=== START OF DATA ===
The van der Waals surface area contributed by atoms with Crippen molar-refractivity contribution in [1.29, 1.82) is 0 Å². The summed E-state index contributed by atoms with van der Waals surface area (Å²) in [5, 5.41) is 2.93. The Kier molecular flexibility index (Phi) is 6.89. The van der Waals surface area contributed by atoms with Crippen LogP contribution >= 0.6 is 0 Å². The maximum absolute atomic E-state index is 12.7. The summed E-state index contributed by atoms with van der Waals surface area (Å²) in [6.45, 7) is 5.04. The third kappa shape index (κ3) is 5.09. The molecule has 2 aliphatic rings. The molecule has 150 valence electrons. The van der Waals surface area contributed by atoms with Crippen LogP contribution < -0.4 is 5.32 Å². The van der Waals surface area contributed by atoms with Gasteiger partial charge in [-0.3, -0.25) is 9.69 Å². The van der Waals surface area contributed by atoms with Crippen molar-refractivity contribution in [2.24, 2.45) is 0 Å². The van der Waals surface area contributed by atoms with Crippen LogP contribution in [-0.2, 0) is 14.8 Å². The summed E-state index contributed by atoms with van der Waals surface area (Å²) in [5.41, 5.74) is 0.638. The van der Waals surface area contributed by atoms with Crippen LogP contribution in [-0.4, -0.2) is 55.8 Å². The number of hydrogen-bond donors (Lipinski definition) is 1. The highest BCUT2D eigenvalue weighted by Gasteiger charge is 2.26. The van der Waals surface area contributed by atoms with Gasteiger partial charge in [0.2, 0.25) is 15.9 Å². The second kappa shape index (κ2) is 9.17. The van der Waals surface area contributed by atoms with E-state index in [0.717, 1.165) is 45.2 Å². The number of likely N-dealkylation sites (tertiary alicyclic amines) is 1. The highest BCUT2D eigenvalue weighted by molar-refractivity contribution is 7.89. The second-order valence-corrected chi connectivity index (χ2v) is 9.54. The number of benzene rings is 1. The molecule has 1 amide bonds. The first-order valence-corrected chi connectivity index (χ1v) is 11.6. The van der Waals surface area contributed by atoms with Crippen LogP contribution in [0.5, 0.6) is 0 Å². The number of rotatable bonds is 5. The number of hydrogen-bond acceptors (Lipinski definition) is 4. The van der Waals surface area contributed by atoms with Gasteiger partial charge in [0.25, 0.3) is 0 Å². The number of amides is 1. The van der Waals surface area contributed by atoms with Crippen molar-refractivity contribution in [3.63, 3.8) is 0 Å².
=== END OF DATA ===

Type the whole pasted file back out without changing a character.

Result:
The van der Waals surface area contributed by atoms with Crippen molar-refractivity contribution in [1.29, 1.82) is 0 Å². The summed E-state index contributed by atoms with van der Waals surface area (Å²) in [5, 5.41) is 2.93. The Kier molecular flexibility index (Phi) is 6.89. The van der Waals surface area contributed by atoms with Crippen LogP contribution >= 0.6 is 0 Å². The maximum absolute atomic E-state index is 12.7. The summed E-state index contributed by atoms with van der Waals surface area (Å²) in [6.45, 7) is 5.04. The third kappa shape index (κ3) is 5.09. The molecule has 2 aliphatic rings. The molecule has 150 valence electrons. The van der Waals surface area contributed by atoms with Crippen LogP contribution < -0.4 is 5.32 Å². The van der Waals surface area contributed by atoms with Gasteiger partial charge in [-0.3, -0.25) is 9.69 Å². The van der Waals surface area contributed by atoms with Crippen molar-refractivity contribution in [2.24, 2.45) is 0 Å². The van der Waals surface area contributed by atoms with Crippen LogP contribution in [-0.2, 0) is 14.8 Å². The summed E-state index contributed by atoms with van der Waals surface area (Å²) in [5.41, 5.74) is 0.638. The van der Waals surface area contributed by atoms with Crippen LogP contribution in [-0.4, -0.2) is 55.8 Å². The number of hydrogen-bond donors (Lipinski definition) is 1. The highest BCUT2D eigenvalue weighted by Gasteiger charge is 2.26. The van der Waals surface area contributed by atoms with Gasteiger partial charge in [0.2, 0.25) is 15.9 Å². The second kappa shape index (κ2) is 9.17. The van der Waals surface area contributed by atoms with E-state index in [0.717, 1.165) is 45.2 Å². The number of likely N-dealkylation sites (tertiary alicyclic amines) is 1. The highest BCUT2D eigenvalue weighted by molar-refractivity contribution is 7.89. The second-order valence-corrected chi connectivity index (χ2v) is 9.54. The number of benzene rings is 1. The molecule has 1 amide bonds. The first-order valence-corrected chi connectivity index (χ1v) is 11.6. The van der Waals surface area contributed by atoms with Crippen LogP contribution in [0.5, 0.6) is 0 Å². The number of rotatable bonds is 5. The number of hydrogen-bond acceptors (Lipinski definition) is 4. The van der Waals surface area contributed by atoms with Gasteiger partial charge in [0.25, 0.3) is 0 Å². The number of amides is 1. The van der Waals surface area contributed by atoms with Crippen molar-refractivity contribution in [3.63, 3.8) is 0 Å².